Ohio Senate Bill 83 seeks to curtail university diversity efforts and ban university employees from striking

Addison Foreman, Reporter

Ohio Senate Bill 83, also known as the Ohio Higher Education Enhancement Act, seeks to ban required diversity training in public universities, have universities take a more neutral stance on social issues and ban public university employees from striking.

Introduced by Ohio Senator Jerry Cirino (R-Kirtland), this bill has received backlash from university employees and unions.

“This bill is first and foremost about the students,” Cirino said. “We owe it to our students to make sure that we help them get into college or whatever post-secondary they do, to make sure it’s affordable, to make sure that we’re teaching them how to think, not what to think. That’s really the motivation behind this bill.”

Part of the bill deals with requiring schools to “allow and encourage learners to make their own conclusions” about matters that are deemed controversial. This would restrict universities from taking stances on social issues.

“The mere fact that something is politically controversial does not mean that it is all controversial to the relevant scientific experts who actually studied stuff. I think the same thing could be said of theories around systematic racism and sexism as well,” Deborah Smith, president of the American Association of University Professors (AAUP) at Kent State University, said.

As an example, Smith addressed the topic of climate change being discussed in class.

“There is for sure a political controversy about whether climate change exists. There is no controversy among earth scientists about whether climate change exists,” Smith said. “At a university, they should be able to go with the science. They shouldn’t be held hostage to the fact that this particular scientific theory that is supported by empirical evidence somehow got caught up in the culture wars.”

Cirino believes that it is the university faculty’s job to not take a side on certain issues so that students can think freely without feeling their views are being constrained.

“What we’re talking about here is making sure that our faculty, who we need desperately to deliver good instruction, that they are doing what we expect them to do as a state institution. And that is, teach students to think for themselves, to feel free to voice their opinions on issues and not to make any student feel that their beliefs should be constrained, or made fun of, or restricted in any way,” Cirino said.

Smith said this idea would, in some cases, keep professors from speaking freely from an expert point of view.

“There really isn’t any way to legislate value for diversity of viewpoints, what they call intellectual diversity in the bill, that doesn’t have implications for academic freedom and what experts can do in their expert judgment in the classroom,” Smith said. “When our faculty experts can’t be allowed to actually bring their expertise to the classroom, it’s the students that suffer.”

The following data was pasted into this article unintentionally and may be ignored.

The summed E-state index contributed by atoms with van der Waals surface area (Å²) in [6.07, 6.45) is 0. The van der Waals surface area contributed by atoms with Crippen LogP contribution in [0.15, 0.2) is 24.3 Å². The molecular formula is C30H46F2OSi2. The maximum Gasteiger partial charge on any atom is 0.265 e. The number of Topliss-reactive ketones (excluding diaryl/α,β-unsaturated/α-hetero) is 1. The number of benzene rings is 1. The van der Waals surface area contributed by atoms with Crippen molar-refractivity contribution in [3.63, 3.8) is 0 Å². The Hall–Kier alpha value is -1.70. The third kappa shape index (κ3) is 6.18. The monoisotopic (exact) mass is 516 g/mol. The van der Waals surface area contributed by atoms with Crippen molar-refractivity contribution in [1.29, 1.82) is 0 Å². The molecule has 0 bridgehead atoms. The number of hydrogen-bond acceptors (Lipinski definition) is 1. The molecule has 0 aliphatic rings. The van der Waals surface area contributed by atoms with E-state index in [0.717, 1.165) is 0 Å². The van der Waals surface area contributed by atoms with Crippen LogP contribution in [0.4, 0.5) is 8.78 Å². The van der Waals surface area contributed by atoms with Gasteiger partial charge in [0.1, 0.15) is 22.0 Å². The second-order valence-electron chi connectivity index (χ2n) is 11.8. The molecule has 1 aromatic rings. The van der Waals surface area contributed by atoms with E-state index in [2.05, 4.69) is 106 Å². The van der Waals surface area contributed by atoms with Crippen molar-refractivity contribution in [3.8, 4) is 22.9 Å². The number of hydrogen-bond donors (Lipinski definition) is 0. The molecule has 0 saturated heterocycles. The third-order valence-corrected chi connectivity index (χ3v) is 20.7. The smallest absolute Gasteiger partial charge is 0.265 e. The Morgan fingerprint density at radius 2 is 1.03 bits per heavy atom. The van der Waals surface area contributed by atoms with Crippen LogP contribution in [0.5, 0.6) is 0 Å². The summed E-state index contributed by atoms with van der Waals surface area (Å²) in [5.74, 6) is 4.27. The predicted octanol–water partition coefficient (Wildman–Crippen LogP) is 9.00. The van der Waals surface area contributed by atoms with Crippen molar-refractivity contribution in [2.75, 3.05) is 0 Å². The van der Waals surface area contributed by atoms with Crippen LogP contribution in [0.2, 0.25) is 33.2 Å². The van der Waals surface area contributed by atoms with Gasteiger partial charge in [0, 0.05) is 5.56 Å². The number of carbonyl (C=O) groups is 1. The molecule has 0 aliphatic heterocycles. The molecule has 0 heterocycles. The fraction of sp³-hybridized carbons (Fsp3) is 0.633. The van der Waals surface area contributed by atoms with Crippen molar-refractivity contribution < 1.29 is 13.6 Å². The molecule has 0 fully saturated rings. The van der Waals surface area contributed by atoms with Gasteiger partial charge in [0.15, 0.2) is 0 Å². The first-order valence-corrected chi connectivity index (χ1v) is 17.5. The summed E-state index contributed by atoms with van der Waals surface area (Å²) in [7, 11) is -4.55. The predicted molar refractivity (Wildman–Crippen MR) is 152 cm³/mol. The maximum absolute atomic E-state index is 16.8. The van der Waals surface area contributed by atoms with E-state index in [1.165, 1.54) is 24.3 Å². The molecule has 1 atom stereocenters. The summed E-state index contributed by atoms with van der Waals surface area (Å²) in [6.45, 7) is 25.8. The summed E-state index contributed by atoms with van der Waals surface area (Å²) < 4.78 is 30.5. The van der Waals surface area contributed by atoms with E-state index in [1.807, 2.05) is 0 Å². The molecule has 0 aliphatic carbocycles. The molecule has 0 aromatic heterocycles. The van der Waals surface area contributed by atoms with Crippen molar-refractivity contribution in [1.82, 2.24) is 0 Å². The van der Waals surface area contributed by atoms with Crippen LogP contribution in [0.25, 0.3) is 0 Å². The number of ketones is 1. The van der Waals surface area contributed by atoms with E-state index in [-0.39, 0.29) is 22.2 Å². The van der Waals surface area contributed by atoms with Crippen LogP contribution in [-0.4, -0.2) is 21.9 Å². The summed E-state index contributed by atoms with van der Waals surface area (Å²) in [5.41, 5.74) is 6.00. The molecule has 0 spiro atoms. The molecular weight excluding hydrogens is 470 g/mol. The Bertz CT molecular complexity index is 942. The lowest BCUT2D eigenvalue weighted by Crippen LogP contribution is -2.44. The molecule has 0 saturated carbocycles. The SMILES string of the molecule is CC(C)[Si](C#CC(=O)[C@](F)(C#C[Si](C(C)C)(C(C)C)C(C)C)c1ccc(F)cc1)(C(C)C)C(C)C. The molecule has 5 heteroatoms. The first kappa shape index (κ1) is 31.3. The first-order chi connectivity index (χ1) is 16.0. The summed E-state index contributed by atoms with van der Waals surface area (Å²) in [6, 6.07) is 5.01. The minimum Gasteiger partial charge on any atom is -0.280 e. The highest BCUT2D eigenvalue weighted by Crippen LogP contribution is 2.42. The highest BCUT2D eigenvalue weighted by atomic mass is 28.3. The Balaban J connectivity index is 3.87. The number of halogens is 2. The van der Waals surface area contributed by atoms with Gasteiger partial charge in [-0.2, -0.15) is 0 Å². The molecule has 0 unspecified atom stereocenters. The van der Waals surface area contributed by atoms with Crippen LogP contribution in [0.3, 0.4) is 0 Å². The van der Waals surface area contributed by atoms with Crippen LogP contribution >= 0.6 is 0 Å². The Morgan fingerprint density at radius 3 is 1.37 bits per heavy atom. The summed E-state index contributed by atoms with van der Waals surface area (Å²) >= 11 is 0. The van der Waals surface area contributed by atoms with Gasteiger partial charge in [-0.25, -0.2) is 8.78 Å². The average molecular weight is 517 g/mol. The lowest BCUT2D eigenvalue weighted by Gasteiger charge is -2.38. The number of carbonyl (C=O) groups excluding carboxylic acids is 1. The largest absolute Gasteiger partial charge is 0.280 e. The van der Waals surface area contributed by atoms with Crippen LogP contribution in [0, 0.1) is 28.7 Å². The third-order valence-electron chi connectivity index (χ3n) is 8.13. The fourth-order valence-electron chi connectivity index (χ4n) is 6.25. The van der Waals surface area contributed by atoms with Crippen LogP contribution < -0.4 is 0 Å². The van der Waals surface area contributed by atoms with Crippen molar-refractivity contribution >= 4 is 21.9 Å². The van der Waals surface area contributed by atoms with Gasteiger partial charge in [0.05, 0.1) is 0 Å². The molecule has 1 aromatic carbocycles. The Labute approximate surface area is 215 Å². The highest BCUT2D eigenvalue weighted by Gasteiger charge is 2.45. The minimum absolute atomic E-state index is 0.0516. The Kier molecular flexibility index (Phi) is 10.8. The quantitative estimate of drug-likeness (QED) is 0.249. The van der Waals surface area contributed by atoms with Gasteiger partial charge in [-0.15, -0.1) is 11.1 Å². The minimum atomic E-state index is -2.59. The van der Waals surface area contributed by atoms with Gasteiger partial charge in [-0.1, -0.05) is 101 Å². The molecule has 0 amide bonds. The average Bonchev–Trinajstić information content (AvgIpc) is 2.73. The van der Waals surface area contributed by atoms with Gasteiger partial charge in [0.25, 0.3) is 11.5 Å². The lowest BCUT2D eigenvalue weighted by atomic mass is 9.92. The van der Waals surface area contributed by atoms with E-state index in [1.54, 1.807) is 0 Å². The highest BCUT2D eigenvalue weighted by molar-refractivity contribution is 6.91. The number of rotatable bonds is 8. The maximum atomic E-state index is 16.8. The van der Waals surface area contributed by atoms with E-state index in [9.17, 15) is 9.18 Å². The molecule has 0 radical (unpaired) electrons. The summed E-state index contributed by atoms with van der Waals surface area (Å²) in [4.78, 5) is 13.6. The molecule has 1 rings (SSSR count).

Smith said that in conversations she’s had with Cirino, he believes, based on anecdotal evidence, that viewpoints of young conservatives are being stifled or discriminated against at universities.

“We’ve had lots of instances of these reports going on,” Cirino said. “Where students don’t feel free to express themselves, for fear that they might get a low grade on a paper or might get a low grade for the course. That’s ridiculous. No campus should have that kind of environment.”

Another section of Senate Bill 83 would ban public university employees from going on strike.

“We’re concerned about anything that could impact our collective bargaining rights, and the right to strike is a very fundamental right that in some ways undergirds all the other bargaining rights. It’s the credible threat of a strike, or in some cases the actual reality of a strike that give the union leverage,” Smith said.

Cirino disagrees with this sentiment, saying that a strike should not be able to interfere with students’ education.

“Why should your instruction be used as a pawn in a negotiating process for a union to get a better dental plan or another holiday? Go ahead and negotiate all those things if you want to, but don’t use the threat of a strike or an actual strike to deprive you, the students, with instruction you’ve paid for,” Cirino said. “I really wish that faculty would remind themselves that I’m not anti-union, I’m anti messing with the students and what they deserve to get for the money they pay.”

The future of Senate Bill 83 is still unknown. There will be several weeks of hearings, where people can express either support or opposition for the bill. If the bill passes the hearings, it will then be taken to the Senate floor.

Teachers’ unions in Ohio, including AAUP, will be heavily lobbying against this bill, to either get it altered or not passed at all.

“Far from enhancing Ohio higher education, the impact of this bill would only be to degrade higher education in Ohio,” Smith said.

Addison Foreman is a reporter. Contact her at [email protected].